Not just the winds, but also the cloud cover was ridiculously in our favor. Icing on wings can only come about with visible moisture, so in clouds. Remarkably, we didn’t have a cloud the entire time over the Pacific. It was largely overcast below us with some high cirrus clouds thousands of feet above us; we didn’t have the various dreaded layers of stratus clouds we anticipated. That sunshine also really helped boost our spirits .

The hours went by surprisingly fast. Johannes was able to catch most of a film and I caught a bit of The Hobbit to kill some time. We ate our pre-made sandwiches, had some more snacks, and then continued to stare in awe at the gauge showing our tailwind. At this rate we’d have fuel to spare! Our destination airport, RJCC Chitose, is a healthy stretch westward into the large Hokkaido Island. We had filed more easterly Japan islands as alternates. We also had 4-5 airports in Russian airspace programmed in to the GPS as emergency alternates. Landing at these mostly abandoned airports would have meant an immense bureaucratic headache, but if the winds turned or the oil pressure dropped, better that than the wet alternative. Far off in the distance off to our right, we could even make out some of these Russian islands and their volcanoes. Just psychologically that also gave us an increased sense of security.

After only 9+ hours we could see the Japanese shoreline. It was a great feeling to be in radar contact and speaking with controllers again. I was having some incredible difficulty understanding them and quite often had to say, "Say again". Frustrating. We also had to climb over a mountain range and deal with some clouds, all this after such a long flight. Our airport is a major one with lots of traffic. By the amount we were whisked around it was obvious they didn’t know what to make of such a slow airplane wreaking havoc on their sequencing. Still, we neared the airport and didn’t have the declare the anticipated low fuel remark. We could have flown for another couple hours ;-)

Touchdown was smooth, but again communicating with ground control was interesting to say the least. This was going to be interesting. Right before switching frequencies we heard the tower controller tell a plane to go around. I hope this wasn’t caused by us, but I think it was. We were just too slow for them, and they were also too polite to tell us to expedite our approach or exit the runway immediately. Ugh. It put a small damper on what was otherwise an amazingly successful flight. Needless to say, regardless, Johannes and I congratulated each other.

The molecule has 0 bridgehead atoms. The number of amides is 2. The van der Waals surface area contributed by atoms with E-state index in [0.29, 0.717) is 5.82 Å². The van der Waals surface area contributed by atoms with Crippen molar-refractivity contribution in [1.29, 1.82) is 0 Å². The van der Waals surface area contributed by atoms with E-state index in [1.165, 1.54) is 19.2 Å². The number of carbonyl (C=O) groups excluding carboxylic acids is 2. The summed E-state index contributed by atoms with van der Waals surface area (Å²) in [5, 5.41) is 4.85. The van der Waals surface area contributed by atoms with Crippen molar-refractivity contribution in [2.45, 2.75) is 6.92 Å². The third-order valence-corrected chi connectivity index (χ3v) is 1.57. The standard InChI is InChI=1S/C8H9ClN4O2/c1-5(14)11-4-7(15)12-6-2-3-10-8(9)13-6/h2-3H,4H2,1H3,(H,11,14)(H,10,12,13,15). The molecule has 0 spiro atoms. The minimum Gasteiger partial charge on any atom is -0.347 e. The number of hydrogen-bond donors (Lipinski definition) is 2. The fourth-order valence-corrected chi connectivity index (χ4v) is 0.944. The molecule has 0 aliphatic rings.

Peter Steeger was our handling agent and I can recommend him to anyone traveling by small plane that direction. He had a picnic table set up for us to go through the small stack of paperwork we had to take care of. From there it was off through customs and then in a cab. Within an hour we were off to Sapporo. It was hard to comprehend. I was also asleep about halfway through the cab ride as the adrenaline wore off.

Once settled in the hotel we did a bit of a walk. Yeah, we were in Japan alright. The neon lights and onslaught of traffic was stimulation overload having just spent the previous night in Attu. Still, it was surprisingly quiet, the people watching was great, and the sense of accomplishment was high. The beer was well deserved.

Our routing:

Crossing the dateline made things interesting. We left the morning of September 8th but didn’t get in until the evening of September 9th.

Route: PLADO OLCOT 5030N0162E NIPPI 48N156E NOGAL 4430N15030E NUBDA CHE at 8000’
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Awesome. Bloody exciting read. Can't wait for the book and film!


Awesome wolf. Iam. Freaking speechless. What i dont understand is how your mooney can go so long without refueling...you are goign to have to explain. Thatnone.